The Substance Abuse and Mental Health Services Administration (SAMHSA) estimated that in 2012 there were 467,000 people who abused or were dependent on heroin; the prevalence of past month non-medical use of pain relievers was 1.9% (SAMSHA, 2013). In fact, these figures probably vastly underestimate the true prevalence of opioid use disorders in the United States (SAMHSA, 2005). Further, only a small fraction of these users have received treatment for an opioid use disorder (SAMHSA, 2005).
Buprenorphine is a safe and effective treatment for opioid dependence that offers patients a more widely available, accessible, convenient treatment option as compared to traditional opioid treatment programs (OTP) (SAMHSA, 2001; Johnson et al., 2003; SAMHSA, 2004). The Drug Addiction Treatment Act (DATA) of 2000 -- an amendment to the Controlled Substances Act -- allows physicians who are not part of an OTP to prescribe buprenorphine. However, the law requires physicians to complete an 8-hour buprenorphine training conducted by an approved organization in order to prescribe it.
This buprenorphine training program prepares physicians to prescribe buprenorphine safely and effectively to address needs of the millions of Americans with opioid use problems. In addition, the program has been developed to meet the DATA 2000 training guidelines as defined in Public Law 106-310-106th Congress and is endorsed by the American Society of Addiction Medicine, one of the approved training organizations named in DATA 2000. The program content is based upon SAMHSA’s 2004 publication Treatment Improvement Protocol (TIP) #40: Clinical Guidelines for the Use of Buprenorphine in the Treatment of Opioid Addiction. The courses are regularly reviewed and updated by ASAM members who are experts in the field of addiction medicine and buprenorphine treatment.
Johnson RE, Strain EC, Amass L. Buprenorphine: how to use it right. Drug Alcohol Depend. 2003; 70(suppl 2): S59-S77. Available at: http://www.ncbi.nlm.nih.gov/pubmed/12738351.
Substance Abuse and Mental Health Services Administration (SAMHSA). Use of Buprenorphine in the Pharmacologic Management of Opioid Dependence: A Curriculum for Physicians. Substance Abuse and Mental Health Services Administration. 2001. Available at: http://www.buprenorphine.samhsa.gov/Buprenorphine_Curriculum.pdf.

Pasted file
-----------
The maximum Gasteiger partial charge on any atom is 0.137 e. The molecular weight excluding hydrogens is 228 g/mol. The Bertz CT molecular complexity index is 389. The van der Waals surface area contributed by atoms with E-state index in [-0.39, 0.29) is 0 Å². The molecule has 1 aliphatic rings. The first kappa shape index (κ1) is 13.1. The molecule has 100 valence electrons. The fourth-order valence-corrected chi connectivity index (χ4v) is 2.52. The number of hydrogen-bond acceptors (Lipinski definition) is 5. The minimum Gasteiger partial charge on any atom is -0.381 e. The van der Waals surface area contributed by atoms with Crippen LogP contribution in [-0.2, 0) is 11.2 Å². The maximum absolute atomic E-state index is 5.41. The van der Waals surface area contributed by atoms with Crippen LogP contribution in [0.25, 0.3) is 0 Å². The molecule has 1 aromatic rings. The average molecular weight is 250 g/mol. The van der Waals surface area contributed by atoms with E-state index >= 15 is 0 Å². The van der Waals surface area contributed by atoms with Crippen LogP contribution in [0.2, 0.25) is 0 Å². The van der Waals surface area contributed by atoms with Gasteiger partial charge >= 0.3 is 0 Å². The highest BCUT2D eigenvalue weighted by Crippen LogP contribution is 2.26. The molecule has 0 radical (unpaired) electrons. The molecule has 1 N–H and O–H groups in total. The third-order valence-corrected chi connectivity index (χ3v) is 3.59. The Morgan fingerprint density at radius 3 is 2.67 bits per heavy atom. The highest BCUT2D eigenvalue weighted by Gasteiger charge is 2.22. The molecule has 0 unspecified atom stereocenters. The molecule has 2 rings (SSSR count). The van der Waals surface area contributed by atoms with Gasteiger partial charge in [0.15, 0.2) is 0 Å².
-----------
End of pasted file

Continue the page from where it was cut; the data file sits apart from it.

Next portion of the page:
Substance Abuse and Mental Health Services Administration (SAMHSA). Clinical Guidelines for the Use of Buprenorphine in the Treatment of Opioid Addiction. Rockville, Md: Center For Substance Abuse Treatment. Treatment Improvement Protocol Series, No. 40, USDHHS Publication (SMA) 04-3939. 2004b. Available at: http://buprenorphine.samhsa.gov/Bup_Guidelines.pdf.
Substance Abuse and Mental Health Services Administration (SAMHSA). Overview of Findings From the 2004 National Survey on Drug Use and Health. Rockville, Md: Office of Applied Studies. 2005. Available at: http://oas.samhsa.gov/NSDUH/2k4NSDUH/2k4Overview/2k4Overview.pdf.
Substance Abuse and Mental Health Services Administration. Results from the 2012 National Survey on Drug Use and Health: Summary of National Findings. Rockville, Md: Office of Applied Studies. 2013. Available at: http://www.samhsa.gov/data/NSDUH/2012SummNatFindDetTables/NationalFindings/NSDUHresults2012.htm#ch2
This program is designed to change: Competence, Performance, Patient Outcome.
Expand your practice to comply with the regulations and requirements of office based buprenorphine treatment
Relate buprenorphine's pharmacological properties to its drug effects and understand the physiological effects of opioids and opioid treatments on patients
Identify, assess, and diagnose opioid use and dependence in your patients
Utilize medical and substance abuse history information to assess your patients in terms of suitability of treatment with buprenorphine
Provide effective and successful treatment to your patients throughout the phases of buprenorphine treatment: induction, maintenance, and discontinuation, and deal with complications that arise
Assess and adapt treatment guidelines to best treat your patients from specific patient populations, including those with psychiatric comorbidities, adolescents, the elderly, pregnant women, methadone transfers, and patients with pain
Prescribe, refer, or implement appropriate psychosocial therapies for treating opioid dependence
Program Activity Syllabus
Audience and Accreditation
|Type: AMA PRA Category 1 Credit(s)™||Est. Time: 9 hr(s)||Released: 10/1/11||Expires: 10/23/13|
Credit Statement for AMA PRA Category 1 Credit(s)™: Clinical Tools, Inc. designates this enduring material for a maximum of 9 AMA PRA Category 1 Credit(s)™. Physicians should claim only the credit commensurate with the extent of their participation in the activity.
- A letter of completion for up to 9 hour(s) is available for non-physicians.
A score of 70% on the post-test is required to complete the program.
Program Credit: Obtaining credit for participation in this program requires that you complete the pre-assessments, work through the modules (including all in-module interactive activities), complete the post-assessments with a 70% score on the post-test, and then request credit. At the end of the program, you will be instructed on how to print out a certificate for your records.
Time Requirement: Keep track of the amount of time it takes you to complete this program. You will be required to spend a set amount of time in order to claim credit. You should claim credit only for the time actually spent in the activity.
Technical Requirements: To participate in this program, you will need a computer, an Internet connection, and a Web browser. This program requires Chrome, Firefox, and IE7 or higher.